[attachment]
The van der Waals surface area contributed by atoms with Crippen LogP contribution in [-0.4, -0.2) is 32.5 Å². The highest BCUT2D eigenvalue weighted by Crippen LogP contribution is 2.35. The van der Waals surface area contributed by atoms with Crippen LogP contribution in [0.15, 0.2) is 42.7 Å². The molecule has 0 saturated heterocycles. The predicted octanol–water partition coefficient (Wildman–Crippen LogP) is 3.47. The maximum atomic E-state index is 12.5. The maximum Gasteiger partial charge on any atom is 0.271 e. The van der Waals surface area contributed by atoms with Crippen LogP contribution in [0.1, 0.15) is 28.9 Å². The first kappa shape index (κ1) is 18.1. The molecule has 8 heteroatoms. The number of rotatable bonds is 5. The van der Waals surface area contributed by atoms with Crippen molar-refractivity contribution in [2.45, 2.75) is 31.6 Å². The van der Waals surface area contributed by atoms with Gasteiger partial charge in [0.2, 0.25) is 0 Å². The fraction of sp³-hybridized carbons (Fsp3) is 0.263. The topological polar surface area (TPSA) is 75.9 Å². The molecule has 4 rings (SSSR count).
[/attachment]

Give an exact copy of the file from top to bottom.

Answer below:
The van der Waals surface area contributed by atoms with Crippen LogP contribution in [-0.4, -0.2) is 32.5 Å². The highest BCUT2D eigenvalue weighted by Crippen LogP contribution is 2.35. The van der Waals surface area contributed by atoms with Crippen LogP contribution in [0.15, 0.2) is 42.7 Å². The molecule has 0 saturated heterocycles. The predicted octanol–water partition coefficient (Wildman–Crippen LogP) is 3.47. The maximum atomic E-state index is 12.5. The maximum Gasteiger partial charge on any atom is 0.271 e. The van der Waals surface area contributed by atoms with Crippen LogP contribution in [0.1, 0.15) is 28.9 Å². The first kappa shape index (κ1) is 18.1. The molecule has 8 heteroatoms. The number of rotatable bonds is 5. The van der Waals surface area contributed by atoms with Crippen molar-refractivity contribution in [2.45, 2.75) is 31.6 Å². The van der Waals surface area contributed by atoms with Gasteiger partial charge in [0.2, 0.25) is 0 Å². The fraction of sp³-hybridized carbons (Fsp3) is 0.263. The topological polar surface area (TPSA) is 75.9 Å². The molecule has 4 rings (SSSR count).